Dynamics in tree formation games
Network formation games capture two conflicting objectives of selfish nodes in a network: such nodes wish to form a well-connected network and, at the same time, to minimize their cost of participation. We consider three families of such models where nodes avoid forming edges beyond those necessary for connectivity, thus forming tree networks. We focus on two local two-stage best-response dynamics in these models, where nodes can only form links with others in a restricted neighborhood. Despite this locality, both our dynamics converge to efficient outcomes in two of the considered families of models. In the third family of models, both our dynamics guarantee at most constant efficiency loss. This is in contrast with the standard best-response dynamics whose efficiency loss is unbounded in all three families of models. Thus we present a globally constrained network formation game where local dynamics naturally select desirable outcomes.
If you experience problems downloading a file, check if you have the proper application to view it first. In case of further problems read the IDEAS help page. Note that these files are not on the IDEAS site. Please be patient as the files may be large.
As the access to this document is restricted, you may want to look for a different version under "Related research" (further below) or search for a different version of it.
References listed on IDEAS
Please report citation or reference errors to , or , if you are the registered author of the cited work, log in to your RePEc Author Service profile, click on "citations" and make appropriate adjustments.:
- Matthew O. Jackson, 2003.
"A survey of models of network formation: Stability and efficiency,"
1161, California Institute of Technology, Division of the Humanities and Social Sciences.
- Matthew O. Jackson, 2003. "A Survey of Models of Network Formation: Stability and Efficiency," Game Theory and Information 0303011, EconWPA.
- Vega-Redondo,Fernando, 2007. "Complex Social Networks," Cambridge Books, Cambridge University Press, number 9780521674096, November.
- Jackson, Matthew O. & Wolinsky, Asher, 1996.
"A Strategic Model of Social and Economic Networks,"
Journal of Economic Theory,
Elsevier, vol. 71(1), pages 44-74, October.
- Matthew O. Jackson & Asher Wolinsky, 1994. "A Strategic Model of Social and Economic Networks," Discussion Papers 1098, Northwestern University, Center for Mathematical Studies in Economics and Management Science.
- Matthew O. Jackson & Asher Wolinsky, 1995. "A Strategic Model of Social and Economic Networks," Discussion Papers 1098R, Northwestern University, Center for Mathematical Studies in Economics and Management Science.
- Drew Fudenberg & David K. Levine, 1996.
"The Theory of Learning in Games,"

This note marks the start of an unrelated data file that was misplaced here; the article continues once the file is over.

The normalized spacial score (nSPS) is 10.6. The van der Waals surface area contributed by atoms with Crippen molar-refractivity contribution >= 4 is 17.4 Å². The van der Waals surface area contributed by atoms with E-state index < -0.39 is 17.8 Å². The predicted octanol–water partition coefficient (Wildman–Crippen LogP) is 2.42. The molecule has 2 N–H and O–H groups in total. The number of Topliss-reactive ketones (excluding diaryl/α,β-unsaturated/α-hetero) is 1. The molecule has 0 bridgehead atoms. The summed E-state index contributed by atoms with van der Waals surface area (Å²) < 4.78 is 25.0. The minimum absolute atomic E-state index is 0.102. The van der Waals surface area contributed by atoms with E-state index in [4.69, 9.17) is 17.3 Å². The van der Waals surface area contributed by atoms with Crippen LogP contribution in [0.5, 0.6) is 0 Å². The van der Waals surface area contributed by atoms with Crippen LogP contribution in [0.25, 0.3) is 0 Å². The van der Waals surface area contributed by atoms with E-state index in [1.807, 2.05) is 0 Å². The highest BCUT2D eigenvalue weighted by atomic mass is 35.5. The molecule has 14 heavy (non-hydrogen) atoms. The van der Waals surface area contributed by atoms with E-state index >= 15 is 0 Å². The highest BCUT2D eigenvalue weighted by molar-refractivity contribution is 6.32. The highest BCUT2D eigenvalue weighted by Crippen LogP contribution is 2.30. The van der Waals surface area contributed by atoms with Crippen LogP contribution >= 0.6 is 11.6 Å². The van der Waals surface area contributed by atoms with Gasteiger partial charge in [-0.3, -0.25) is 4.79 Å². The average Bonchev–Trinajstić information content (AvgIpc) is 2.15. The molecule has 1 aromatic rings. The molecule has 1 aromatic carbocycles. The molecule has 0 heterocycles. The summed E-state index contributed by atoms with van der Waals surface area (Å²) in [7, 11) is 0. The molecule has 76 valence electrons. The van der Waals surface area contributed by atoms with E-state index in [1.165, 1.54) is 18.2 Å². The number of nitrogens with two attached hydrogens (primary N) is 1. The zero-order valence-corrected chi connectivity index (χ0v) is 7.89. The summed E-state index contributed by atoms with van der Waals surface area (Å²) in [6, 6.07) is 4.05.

Levine's Working Paper Archive
624, David K. Levine.
- Oecd, 2001. "The Internet and Business Performance," OECD Digital Economy Papers 57, OECD Publishing.
- Johari, Ramesh & Mannor, Shie & Tsitsiklis, John N., 2006. "A contract-based model for directed network formation," Games and Economic Behavior, Elsevier, vol. 56(2), pages 201-224, August.
- Ma Jinpeng, 1995. "Stable Matchings and Rematching-Proof Equilibria in a Two-Sided Matching Market," Journal of Economic Theory, Elsevier, vol. 66(2), pages 352-369, August.
- Vega-Redondo,Fernando, 2007. "Complex Social Networks," Cambridge Books, Cambridge University Press, number 9780521857406, November.
- Jackson, Matthew O., 1998.
"The Evolution of Social and Economic Networks,"
1044, California Institute of Technology, Division of the Humanities and Social Sciences.
When requesting a correction, please mention this item's handle: RePEc:eee:gamebe:v:79:y:2013:i:c:p:1-29. See general information about how to correct material in RePEc.
For technical questions regarding this item, or to correct its authors, title, abstract, bibliographic or download information, contact: (Shamier, Wendy)
If you have authored this item and are not yet registered with RePEc, we encourage you to do it here. This allows to link your profile to this item. It also allows you to accept potential citations to this item that we are uncertain about.
If references are entirely missing, you can add them using this form.
If the full references list an item that is present in RePEc, but the system did not link to it, you can help with this form.
If you know of missing items citing this one, you can help us creating those links by adding the relevant references in the same way as above, for each refering item. If you are a registered author of this item, you may also want to check the "citations" tab in your profile, as there may be some citations waiting for confirmation.
Please note that corrections may take a couple of weeks to filter through the various RePEc services.